OPINION: This government intends to include all agricultural emissions in the Emissions Trading Scheme (ETS).

Federated Farmers has indicated that the full cost to agriculture will be in excess of $800 million. This prospect hangs like a "Damocles sward" over the sector.

Not surprisingly farmers are asking questions; what can they do to minimise their exposure? The question becomes how can they reduce their emissions of greenhouse gases - in effect carbon dioxide (CO2) and methane (CH4), because the other gases such as N2O have minimal effect.

Planting trees is a no-brainer. Trees mop up CO2 (photosynthesis) and, providing the subsequent timber does not rot or is not burnt, much of this CO2 is taken out of circulation – sequestered is the word.


Subtler and less understood is the role of soil in the carbon cycle. For the sake of simplicity and relevance, I will confine the following discussion to pastoral soils.

Forage plants absorb CO2 from the atmosphere (photosynthesis), and this carbon is used mainly to form the structural components of the plant - cellulose and carbohydrate etc. When the plant senesces (dies) the carbon goes onto the soil where it is decomposed by the soil 'bugs' and much of it is ultimately incorporated into the soil organic matter (humus).

Things become a little more complex when we add the grazing animal into the mix.

Consider for example a pasture growing 10 tonnes dry matter (DM)/ha/yr. If the animal utilises 80 per cent then 2 tonnes of DM (mainly cellulose and carbohydrate rich in carbon) are returned to the soil. Some of this is oxidised to CO2 and returns to the atmosphere, and some, (about 50 per cent), is incorporated into soil organic matter.

Thus when undeveloped soils are developed into high producing clover-based pasture they start accumulating carbon, coming originally from the atmosphere, into the soil as organic matter.

This carbon sequestration does not however go on forever. After about 20-50 years (the time depends on the soil and the climate) the soil cannot 'absorb' more organic matter – it reaches equilibrium and most NZ pastoral soil is now in this equilibrium phase. Further carbon sequestration into the soil is biologically impossible.

And this is primarily the reason why soil carbon is not considered as a factor in the ETS consideration, even though pastoral soils contain large amount of carbon.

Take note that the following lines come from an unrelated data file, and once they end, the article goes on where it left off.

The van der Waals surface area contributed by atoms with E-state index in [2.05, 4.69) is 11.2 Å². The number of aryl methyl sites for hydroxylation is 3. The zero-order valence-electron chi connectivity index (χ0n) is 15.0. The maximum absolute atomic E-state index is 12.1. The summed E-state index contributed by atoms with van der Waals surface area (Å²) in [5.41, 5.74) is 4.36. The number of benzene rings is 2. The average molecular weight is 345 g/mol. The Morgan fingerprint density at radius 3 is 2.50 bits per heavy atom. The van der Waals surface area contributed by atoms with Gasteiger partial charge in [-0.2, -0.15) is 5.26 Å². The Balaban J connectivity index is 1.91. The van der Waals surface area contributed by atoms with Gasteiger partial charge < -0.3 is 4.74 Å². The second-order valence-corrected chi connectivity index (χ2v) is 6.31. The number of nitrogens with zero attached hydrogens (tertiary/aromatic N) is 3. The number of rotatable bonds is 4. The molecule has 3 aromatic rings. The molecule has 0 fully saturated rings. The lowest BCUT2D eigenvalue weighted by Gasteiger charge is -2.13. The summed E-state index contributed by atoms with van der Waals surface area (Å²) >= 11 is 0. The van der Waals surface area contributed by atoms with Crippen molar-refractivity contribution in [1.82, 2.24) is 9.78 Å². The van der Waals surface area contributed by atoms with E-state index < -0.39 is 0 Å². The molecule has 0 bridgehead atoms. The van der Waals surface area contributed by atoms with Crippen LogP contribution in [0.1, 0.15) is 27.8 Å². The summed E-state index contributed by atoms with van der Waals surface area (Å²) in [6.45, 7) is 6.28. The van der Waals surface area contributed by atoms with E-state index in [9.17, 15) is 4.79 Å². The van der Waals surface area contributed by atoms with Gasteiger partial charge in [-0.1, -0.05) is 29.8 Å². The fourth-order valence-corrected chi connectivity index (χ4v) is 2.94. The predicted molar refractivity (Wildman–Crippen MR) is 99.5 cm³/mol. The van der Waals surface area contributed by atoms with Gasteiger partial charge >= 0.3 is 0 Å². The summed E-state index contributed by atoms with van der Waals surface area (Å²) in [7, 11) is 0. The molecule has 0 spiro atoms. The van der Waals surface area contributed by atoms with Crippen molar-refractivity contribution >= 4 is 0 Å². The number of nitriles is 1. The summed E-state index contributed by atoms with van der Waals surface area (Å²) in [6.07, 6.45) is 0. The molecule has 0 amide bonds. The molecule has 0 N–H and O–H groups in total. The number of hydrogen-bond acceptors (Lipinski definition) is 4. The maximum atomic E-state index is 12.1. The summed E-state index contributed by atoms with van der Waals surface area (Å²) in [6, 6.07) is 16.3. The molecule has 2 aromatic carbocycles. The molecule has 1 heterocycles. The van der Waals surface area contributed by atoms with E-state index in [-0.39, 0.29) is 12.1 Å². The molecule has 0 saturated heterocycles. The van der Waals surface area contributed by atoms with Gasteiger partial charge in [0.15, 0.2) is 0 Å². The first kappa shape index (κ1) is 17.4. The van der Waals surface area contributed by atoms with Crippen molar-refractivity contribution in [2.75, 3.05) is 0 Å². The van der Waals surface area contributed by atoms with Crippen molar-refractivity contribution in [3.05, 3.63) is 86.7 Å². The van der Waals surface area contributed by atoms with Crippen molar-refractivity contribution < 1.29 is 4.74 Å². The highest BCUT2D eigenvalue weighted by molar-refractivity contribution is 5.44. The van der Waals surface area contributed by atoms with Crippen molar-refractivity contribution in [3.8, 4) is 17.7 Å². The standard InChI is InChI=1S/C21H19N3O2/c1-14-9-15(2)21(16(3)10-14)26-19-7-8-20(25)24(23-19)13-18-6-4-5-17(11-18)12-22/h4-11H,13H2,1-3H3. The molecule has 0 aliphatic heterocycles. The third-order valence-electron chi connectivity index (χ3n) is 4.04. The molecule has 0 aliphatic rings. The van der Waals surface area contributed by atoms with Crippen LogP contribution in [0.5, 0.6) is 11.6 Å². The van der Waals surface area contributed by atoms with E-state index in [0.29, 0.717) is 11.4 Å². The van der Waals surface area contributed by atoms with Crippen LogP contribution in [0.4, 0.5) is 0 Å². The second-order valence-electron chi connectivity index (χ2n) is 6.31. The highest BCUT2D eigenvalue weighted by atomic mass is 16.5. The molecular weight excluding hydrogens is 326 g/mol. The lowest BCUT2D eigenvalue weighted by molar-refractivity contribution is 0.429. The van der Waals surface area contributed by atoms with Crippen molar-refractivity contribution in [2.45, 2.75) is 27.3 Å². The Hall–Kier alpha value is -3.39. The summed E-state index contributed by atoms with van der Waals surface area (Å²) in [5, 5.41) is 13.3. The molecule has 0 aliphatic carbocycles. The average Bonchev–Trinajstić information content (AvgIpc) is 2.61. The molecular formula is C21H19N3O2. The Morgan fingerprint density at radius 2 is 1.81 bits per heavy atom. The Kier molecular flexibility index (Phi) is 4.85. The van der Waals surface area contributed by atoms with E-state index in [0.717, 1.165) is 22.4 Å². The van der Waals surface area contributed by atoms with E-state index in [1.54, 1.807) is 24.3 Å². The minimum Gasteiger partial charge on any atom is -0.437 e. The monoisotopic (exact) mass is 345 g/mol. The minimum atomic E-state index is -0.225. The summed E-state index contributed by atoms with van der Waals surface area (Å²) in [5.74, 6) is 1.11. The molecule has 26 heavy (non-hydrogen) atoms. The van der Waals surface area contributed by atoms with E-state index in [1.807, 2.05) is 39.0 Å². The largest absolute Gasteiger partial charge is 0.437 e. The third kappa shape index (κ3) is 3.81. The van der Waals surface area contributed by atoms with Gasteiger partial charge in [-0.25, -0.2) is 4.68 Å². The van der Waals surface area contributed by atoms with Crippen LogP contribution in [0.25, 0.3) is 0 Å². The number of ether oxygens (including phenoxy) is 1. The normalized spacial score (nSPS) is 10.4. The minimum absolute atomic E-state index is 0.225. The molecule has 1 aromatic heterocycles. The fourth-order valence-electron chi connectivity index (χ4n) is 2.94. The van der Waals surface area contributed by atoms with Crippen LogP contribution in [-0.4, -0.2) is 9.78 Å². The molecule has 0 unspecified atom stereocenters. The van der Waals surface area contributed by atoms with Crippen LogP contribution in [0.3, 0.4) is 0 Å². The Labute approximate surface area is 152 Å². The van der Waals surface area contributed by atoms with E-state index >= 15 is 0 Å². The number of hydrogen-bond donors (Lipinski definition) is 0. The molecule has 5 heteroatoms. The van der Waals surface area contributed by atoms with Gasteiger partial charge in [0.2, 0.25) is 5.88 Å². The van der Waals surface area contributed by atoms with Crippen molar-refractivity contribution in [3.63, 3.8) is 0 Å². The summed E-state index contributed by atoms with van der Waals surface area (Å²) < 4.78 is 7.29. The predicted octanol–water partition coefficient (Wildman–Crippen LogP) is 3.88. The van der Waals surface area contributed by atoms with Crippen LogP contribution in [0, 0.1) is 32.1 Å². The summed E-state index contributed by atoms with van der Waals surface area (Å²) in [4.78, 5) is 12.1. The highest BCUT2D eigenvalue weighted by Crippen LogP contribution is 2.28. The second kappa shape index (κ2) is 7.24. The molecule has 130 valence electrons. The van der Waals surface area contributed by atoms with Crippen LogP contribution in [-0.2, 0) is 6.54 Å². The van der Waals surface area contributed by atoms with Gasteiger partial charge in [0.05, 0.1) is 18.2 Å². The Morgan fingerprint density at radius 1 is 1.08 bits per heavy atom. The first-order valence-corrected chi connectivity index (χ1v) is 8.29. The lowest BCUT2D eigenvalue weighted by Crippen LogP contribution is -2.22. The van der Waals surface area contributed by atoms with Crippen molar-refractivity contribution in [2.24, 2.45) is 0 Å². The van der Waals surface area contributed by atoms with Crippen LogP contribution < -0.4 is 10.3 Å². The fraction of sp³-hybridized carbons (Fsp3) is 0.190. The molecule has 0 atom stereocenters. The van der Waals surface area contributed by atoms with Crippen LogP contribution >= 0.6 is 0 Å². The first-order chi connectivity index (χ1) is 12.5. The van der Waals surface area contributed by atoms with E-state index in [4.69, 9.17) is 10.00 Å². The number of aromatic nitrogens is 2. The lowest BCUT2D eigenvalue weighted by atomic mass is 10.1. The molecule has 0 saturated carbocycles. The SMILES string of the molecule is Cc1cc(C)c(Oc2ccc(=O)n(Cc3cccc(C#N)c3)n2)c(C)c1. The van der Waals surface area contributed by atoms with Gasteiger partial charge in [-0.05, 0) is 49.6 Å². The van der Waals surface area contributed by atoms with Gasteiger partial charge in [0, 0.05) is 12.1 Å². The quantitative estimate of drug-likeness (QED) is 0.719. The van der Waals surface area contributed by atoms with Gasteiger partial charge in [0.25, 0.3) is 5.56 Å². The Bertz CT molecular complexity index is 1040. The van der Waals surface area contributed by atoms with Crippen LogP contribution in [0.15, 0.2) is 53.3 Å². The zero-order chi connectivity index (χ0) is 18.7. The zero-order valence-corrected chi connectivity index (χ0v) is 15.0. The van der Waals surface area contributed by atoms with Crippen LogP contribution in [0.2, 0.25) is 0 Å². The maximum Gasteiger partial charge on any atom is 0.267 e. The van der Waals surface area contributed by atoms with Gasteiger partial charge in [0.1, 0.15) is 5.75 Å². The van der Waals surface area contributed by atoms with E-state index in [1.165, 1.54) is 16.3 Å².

There are some lovely nuances in this. Cropping typically depletes soil organic matter giving off CO2 in the process - should this be captured in the ETS?


Introducing irrigation changes the soil 'climate' increasing total pasture production and potentially soil organic carbon – should these farmers get an ETS credit?

The pragmatic answer to these questions is NO for the simple and sufficient reason that the changes in soil carbon over time are very small relative to the total amount of carbon in the soil. We do not have the technology to measure such small changes against this background and therefore they are not amenable to inclusion in the ETS.

If the role of the soil in the carbon sequestration cycle is murky then the issue of methane (CH4) is positively muddy.

Serious research dollars are being spent to find ways of reducing methane emissions from ruminants. In my view this is a pointless exercise because the wrong question is being asked.

Schematic illustration of cattle and sheep acting as carbon sinks. Photo / Dr Gerrit van der Lingen
Schematic illustration of cattle and sheep acting as carbon sinks. Photo / Dr Gerrit van der Lingen

Yes, ruminants produce CH4. Yes it is a greenhouse gas. Yes it may be possible to come up with interventions to reduce emissions from the animal.

BUT! Let me explain.

Methane is short-lived in the atmosphere. It hangs around for about 10 years before it is converted to CO2. For every unit of carbon the animal emits as CH4 it must ingest the same amount of carbon from its plant-based feed source, which, remember, comes initially from the CO2 in the atmosphere.

From the animals perspective every bit of carbon it emits as methane it mopped up as carbon in its feed. The animal is both the source of the carbon in methane and it is also the sink for the equivalent amount of carbon in CO2. In this sense the carbon-methane cycle: methane-to-CO2-to-forage-plants-to-animals-to-methane, is a closed cycle.

This is analogous to planting trees to mop up CO2. If we plant enough trees we can offset the CO2 from fossil fuels and if we plant the right amount we can become carbon neutral. But in this case the decision to plant trees to offset fossil fuel CO2 is voluntary.

This is not the case with methane. The methane-carbon mop is built in. The animal is both the source and the sink - you cannot have one without the other. The animal is CH4-carbon neutral.

The situation changes somewhat if the numbers of animals change. The greater the number of animals the more CH4 and hence CO2 in the atmosphere, even though the individual animal is still CH4-carbon neutral.

And guess what: the total number of Stock Units in New Zealand over the past 20
years has not increased – if anything they has declined slightly. So should methane be included in the ETS? I think not, but be wary of falling into step with this pied piper. I am regarded as a fossil – I still believe in evidence-based policy!

Dr Doug Edmeades, MscHons, ONZM (Services to Agriculture), is an independent soil scientist based in Hamilton. He welcomes feedback - doug.edmeades@agknowledge.co.nz